For their part, the Democrats are obviously convinced that they have momentum on health care. Yes, that’s a big change from 2010, or even 2014, but then, a lot has changed in the last few years. In terms of healthcare advocacy, the Democrats did, indeed, get clobbered in the 2010 and 2014 midterms, and yet they stuck with their program, and now, finally, it’s picking up in popularity. (Although Democrats have a point when they argue that national health insurance has, in fact, been mostly popular going back as far as 1945.)
So today, the donkeys are stampeding. One report this year found that 61 percent of pro-Democratic ads in U.S. House races focused on health care. Or as The New York Times wrote in the wake of the elections, Democrats “delivered a message about healthcare with the repetitive force of a jackhammer.”
Still, people don’t necessarily trust the Democrats on health care. It’s interesting, for example, that the polls on Obamacare still show some ambivalence about the program: According to the Fox/AP/NORC exit poll, 51 percent of Americans want to repeal Obamacare, either wholly, or, just “parts” of it. By contrast, 47 percent wish to leave Obamacare as is, or expand it.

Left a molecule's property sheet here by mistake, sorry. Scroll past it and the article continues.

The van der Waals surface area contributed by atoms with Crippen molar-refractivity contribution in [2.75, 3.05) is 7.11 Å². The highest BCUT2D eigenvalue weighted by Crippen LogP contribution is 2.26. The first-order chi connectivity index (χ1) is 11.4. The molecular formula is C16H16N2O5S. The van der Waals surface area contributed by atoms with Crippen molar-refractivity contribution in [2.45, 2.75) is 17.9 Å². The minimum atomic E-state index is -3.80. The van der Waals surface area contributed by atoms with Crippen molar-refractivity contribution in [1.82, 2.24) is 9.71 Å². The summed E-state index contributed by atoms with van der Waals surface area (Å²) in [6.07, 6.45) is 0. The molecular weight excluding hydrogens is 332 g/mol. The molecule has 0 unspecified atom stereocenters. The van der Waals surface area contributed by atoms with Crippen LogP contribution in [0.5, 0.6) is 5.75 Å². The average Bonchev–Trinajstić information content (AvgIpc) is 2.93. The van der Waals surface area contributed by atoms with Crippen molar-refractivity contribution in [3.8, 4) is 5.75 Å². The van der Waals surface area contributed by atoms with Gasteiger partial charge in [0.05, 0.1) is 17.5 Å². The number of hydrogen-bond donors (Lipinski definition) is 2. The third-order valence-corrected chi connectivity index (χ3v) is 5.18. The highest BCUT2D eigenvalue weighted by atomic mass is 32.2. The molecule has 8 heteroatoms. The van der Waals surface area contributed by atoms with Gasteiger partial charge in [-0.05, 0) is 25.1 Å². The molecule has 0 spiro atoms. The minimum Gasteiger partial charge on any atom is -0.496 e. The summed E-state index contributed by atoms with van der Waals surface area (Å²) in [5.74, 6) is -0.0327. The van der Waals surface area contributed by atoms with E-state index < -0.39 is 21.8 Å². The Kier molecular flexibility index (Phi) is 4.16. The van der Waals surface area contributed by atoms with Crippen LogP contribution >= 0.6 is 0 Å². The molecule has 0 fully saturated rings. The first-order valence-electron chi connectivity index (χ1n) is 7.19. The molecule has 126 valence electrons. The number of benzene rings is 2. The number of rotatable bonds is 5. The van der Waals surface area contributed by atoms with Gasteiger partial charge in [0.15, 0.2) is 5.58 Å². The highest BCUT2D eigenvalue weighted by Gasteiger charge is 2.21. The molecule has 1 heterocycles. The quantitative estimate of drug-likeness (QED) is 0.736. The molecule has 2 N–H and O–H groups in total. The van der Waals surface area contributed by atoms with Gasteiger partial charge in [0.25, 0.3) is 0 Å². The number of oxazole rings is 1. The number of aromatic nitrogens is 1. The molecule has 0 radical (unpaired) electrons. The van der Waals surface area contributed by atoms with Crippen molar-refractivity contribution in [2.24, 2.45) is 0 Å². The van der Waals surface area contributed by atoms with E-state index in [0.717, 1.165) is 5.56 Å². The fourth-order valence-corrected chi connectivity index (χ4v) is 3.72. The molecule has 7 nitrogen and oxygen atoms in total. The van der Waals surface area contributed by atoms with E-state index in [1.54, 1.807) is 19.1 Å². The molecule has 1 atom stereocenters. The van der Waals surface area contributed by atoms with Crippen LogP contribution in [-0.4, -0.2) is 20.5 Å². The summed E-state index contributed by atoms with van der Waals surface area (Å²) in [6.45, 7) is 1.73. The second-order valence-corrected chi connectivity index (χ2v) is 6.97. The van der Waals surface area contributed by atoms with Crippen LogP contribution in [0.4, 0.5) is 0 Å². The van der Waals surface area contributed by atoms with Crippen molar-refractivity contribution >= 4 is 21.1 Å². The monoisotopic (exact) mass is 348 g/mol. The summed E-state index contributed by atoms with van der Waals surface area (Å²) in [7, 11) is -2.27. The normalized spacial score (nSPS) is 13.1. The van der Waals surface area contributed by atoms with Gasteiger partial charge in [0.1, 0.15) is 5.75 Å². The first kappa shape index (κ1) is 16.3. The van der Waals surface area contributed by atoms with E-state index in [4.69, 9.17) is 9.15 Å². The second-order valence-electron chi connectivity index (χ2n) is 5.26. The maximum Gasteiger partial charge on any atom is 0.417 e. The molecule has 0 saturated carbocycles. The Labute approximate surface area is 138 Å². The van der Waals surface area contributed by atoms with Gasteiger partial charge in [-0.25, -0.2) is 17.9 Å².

Thus we can see, such close numbers offer encouragement to anti-Obamacare Republicans, even now. Yet as the GOP discovered over the past two years as it slogged and quagmired World War One-style on Obamacare repeal, the devil is in the details. For instance, what does repealing “parts” of Obamacare actually mean? Which “parts”? Republican attacks over the last decade might have made the name of Obamacare unpopular, but the idea of getting everyone covered is a far different story.
To illustrate, we might consider another question asked in the same exit poll: “Do you think the federal government has a responsibility for healthcare?” On that question, 58 percent of Americans said yes, and only 41 percent said no. If we pause over those numbers, including the 17-point spread between “yes” and “no,” we start to see why the Democrats are feelin’ groovy.
Moreover, a Reuters/Ipsos poll from August found that a whopping 70 percent of Americans—including 52 percent of Republicans—support Medicare For All.